Mr. Bovey also relates an incident of that winter, when with several of the men of the colony he got lost on the prairie during a bitter cold night; and the party drove over the snow-covered ground for many hours in a fruitless search for their cabin. Daylight finally righted them and they then reached home in safety.

Of these settlers most of them remained in the county. Mr. Bovey took up a claim northwest of town and lived there until old age compelled him to retire, when he took up his abode with his daughter, Mrs. Josiah Avey. He is one of perhaps less than a dozen of the very early settlers of the township who survive. Eli Householder lived here two years and then moved six miles south, where he died in 1896. Mr. Stover also died in this vicinity. Mr. McDannel, after living many years on his farm in Pine Creek, moved to Iowa, where he died. Fred. Finkbohnar moved north to Adeline, where his relatives still live.

Michael Bovey
Michael Bovey

'Squire Samuel M. Hitt built a log cabin on one of his claims, about three miles west of town, later known as the Zumdahl property. There with his family, including Margaret, Andrew, Robert, George, John W., and Joseph, he lived until his death in 1859. In 1858 he began the erection of the fine stone residence, now owned and occupied by Christian Zumdahl, and, although it was not quite completed, he was living in it at the time of his death. The new house stands very near the foundation of the old log cabin. Captain Nathaniel Swingley took up the claim of the farm, subsequently owned by Jacob Keedy and later by his son, Edward Keedy, and still later by William Koontz. Mr. Swingley lived there only until 1850, when he became affected by the gold-fever craze and started for the gold-fields in California. After three years in California, he returned to Ogle county, and located at Creston, Dement township, where he died.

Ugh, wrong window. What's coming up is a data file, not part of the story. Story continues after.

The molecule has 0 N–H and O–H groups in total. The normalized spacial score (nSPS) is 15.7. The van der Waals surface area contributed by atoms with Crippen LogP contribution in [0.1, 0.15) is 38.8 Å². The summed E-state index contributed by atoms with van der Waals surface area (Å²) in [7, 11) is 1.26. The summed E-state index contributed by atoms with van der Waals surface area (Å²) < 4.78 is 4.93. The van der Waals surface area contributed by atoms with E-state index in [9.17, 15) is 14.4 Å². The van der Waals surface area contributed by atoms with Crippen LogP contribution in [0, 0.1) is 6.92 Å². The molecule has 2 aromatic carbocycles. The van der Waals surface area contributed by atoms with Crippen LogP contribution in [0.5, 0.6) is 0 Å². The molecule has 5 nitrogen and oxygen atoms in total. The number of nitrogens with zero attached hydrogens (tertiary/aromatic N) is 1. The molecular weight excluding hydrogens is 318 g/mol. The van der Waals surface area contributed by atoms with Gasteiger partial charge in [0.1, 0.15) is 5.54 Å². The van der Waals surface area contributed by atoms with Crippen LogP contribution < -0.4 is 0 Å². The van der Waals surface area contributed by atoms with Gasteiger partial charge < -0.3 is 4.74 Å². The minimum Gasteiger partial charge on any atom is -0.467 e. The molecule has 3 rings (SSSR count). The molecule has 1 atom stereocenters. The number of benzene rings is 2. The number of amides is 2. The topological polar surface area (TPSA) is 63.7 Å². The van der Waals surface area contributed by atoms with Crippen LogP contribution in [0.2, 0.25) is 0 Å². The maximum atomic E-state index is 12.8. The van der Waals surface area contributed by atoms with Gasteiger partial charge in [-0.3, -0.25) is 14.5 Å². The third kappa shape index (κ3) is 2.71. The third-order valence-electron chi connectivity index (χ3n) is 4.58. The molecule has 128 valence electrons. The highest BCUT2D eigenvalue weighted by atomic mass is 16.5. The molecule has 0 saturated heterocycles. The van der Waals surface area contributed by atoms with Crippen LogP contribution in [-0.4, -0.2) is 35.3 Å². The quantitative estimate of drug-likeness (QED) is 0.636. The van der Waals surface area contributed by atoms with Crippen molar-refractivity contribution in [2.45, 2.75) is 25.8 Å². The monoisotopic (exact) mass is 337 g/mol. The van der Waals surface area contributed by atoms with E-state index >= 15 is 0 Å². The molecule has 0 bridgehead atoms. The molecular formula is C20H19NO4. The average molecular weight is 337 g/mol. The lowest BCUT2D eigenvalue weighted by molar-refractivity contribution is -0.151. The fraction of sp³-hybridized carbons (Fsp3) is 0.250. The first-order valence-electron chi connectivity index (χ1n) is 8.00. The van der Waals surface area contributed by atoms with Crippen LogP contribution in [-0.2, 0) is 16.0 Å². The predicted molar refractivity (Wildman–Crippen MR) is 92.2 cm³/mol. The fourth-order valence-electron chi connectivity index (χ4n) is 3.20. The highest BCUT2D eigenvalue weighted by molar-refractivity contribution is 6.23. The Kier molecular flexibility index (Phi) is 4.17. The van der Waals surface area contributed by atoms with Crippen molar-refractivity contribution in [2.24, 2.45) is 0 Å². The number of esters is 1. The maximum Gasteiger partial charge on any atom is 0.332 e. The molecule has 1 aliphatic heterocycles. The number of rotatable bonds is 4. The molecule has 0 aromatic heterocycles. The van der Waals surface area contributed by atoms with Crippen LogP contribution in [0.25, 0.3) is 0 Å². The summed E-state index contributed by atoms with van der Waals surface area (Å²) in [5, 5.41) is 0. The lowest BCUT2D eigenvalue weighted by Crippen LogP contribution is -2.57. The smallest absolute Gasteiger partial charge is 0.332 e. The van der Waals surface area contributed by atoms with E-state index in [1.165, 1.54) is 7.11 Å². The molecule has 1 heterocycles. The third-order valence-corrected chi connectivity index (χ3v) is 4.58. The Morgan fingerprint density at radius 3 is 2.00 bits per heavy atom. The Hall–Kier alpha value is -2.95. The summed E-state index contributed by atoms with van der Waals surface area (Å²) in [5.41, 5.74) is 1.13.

In this first emigration were a number of children who accompanied their parents on the long overland journey, shared with them the inconveniences of settling in an undeveloped country, and grew up to manhood and womanhood amid the rough surroundings of their homes in the wilderness. These should therefore be classed along with the earliest settlers of the township. Among those who came here in early childhood were Anna and Albertus Ankney, children of Mrs. Elizabeth Ankney (who afterward married James McCoy, Sr.), and Peter Householder. Of these, Anna Ankney married William Watts, Sr., and lived on the old Watts homestead until the time of her death in 1898. Her brother Albertus and Peter Householder are now living, and are respected residents of our village. These last two were aged respectively four and two years when brought from the east, and they have literally grown up with the country. Both are yet in their sixties, and bid fair to witness many more years of the steady advancement and the healthful growth of Illinois.

Capt. Peter Householder